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Politics & Government

Feds Deny Medford Casino For Coquille Tribe

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Liam Moriarty/JPR
One of several billboards displayed around Medford in 2015, as part of the Coquille Tribe's effort to gain public support for The Cedars at Bear Creek, a Class 2 casino the tribe hopes to build on property it owns in south Medford.

In 2013, Oregon's Coquille Indian tribe asked the federal government to take action that would allow the tribe to open a casino in Medford. After years of silence, the answer finally came last week … “No.”

The Coquille wanted the Interior Department to take a small parcel of land the tribe had bought in south Medford into trust, essentially making it part of the tribe’s reservation near Coos Bay. That would allow the Coquille to build a Class 2 casino, with bingo and video betting but no blackjack or other Las Vegas-style games.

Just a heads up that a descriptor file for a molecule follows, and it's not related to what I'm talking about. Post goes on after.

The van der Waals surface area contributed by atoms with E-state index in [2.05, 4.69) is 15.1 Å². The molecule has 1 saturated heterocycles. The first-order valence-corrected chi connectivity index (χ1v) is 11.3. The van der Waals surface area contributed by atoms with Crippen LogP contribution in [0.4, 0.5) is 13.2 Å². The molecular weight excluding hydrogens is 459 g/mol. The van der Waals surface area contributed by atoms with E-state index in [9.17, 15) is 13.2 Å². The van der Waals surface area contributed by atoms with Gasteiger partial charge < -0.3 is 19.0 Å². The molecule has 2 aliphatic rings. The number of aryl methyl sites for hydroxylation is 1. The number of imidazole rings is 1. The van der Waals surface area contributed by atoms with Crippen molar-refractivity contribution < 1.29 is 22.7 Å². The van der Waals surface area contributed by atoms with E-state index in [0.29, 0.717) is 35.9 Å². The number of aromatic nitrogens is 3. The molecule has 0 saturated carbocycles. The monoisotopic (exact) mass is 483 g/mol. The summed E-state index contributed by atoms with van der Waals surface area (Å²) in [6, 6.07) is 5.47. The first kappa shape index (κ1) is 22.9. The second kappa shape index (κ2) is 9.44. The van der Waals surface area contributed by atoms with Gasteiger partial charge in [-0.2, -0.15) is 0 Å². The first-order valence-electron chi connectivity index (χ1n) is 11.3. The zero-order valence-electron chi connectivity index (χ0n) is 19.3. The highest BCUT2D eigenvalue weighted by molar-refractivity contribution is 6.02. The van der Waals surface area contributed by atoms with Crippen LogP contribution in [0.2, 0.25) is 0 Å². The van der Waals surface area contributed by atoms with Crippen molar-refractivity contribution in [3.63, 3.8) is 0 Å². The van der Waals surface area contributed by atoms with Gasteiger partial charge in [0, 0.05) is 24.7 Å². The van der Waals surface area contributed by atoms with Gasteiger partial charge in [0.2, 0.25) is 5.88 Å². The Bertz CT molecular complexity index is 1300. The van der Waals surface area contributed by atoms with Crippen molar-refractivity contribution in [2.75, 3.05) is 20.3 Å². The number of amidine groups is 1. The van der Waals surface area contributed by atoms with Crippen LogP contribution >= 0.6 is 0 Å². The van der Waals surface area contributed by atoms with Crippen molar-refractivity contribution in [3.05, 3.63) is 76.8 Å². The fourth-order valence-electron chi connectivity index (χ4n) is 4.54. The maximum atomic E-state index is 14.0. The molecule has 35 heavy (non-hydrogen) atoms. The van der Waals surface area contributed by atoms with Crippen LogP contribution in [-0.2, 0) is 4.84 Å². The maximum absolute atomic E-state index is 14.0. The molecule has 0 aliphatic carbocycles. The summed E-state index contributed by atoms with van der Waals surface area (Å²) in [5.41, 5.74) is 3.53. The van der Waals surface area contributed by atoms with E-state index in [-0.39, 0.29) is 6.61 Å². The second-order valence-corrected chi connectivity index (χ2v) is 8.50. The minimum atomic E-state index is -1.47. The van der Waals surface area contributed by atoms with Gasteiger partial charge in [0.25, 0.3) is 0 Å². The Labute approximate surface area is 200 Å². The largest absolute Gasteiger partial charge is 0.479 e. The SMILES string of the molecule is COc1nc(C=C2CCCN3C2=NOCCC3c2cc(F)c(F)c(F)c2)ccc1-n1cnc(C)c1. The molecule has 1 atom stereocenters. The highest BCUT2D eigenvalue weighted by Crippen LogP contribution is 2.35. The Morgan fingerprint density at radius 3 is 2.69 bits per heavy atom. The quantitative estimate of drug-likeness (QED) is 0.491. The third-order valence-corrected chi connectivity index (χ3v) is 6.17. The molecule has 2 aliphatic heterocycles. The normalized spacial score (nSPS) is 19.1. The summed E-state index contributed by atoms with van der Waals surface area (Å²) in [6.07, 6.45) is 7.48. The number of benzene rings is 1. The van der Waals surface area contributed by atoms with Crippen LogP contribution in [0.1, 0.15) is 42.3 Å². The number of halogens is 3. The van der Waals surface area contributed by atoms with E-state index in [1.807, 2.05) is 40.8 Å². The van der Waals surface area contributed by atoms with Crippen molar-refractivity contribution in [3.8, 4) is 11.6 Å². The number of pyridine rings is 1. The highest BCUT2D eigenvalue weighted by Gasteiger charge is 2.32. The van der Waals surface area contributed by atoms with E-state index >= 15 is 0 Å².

But in a May 27th letter to tribal chair Brenda Meade, Deputy Assistant Secretary John Tahsuda denied the application. He said the casino’s potential economic benefits were outweighed by strong opposition.

Meade says she’s shocked.

"I’m disgusted with the fact that they’re not upholding their trust responsibility and really the promise made by Congress to have a process to go through," she says.

The decision cuts short what would have been a lengthy public process Meade says would have given the community a chance to learn more about the casino proposal and have a say about it.

The Coquille promoted the casino as an economic engine for Medford, as well as the tribe. But the proposal faced strong opposition from local and state governments and elected officials.

The Cow Creek Band of Umpqua Indians also opposed the project, fearing competition with their own casino in Canyonville, about an hour’s drive north of Medford

Coquille tribal officials say they’re weighing their legal options.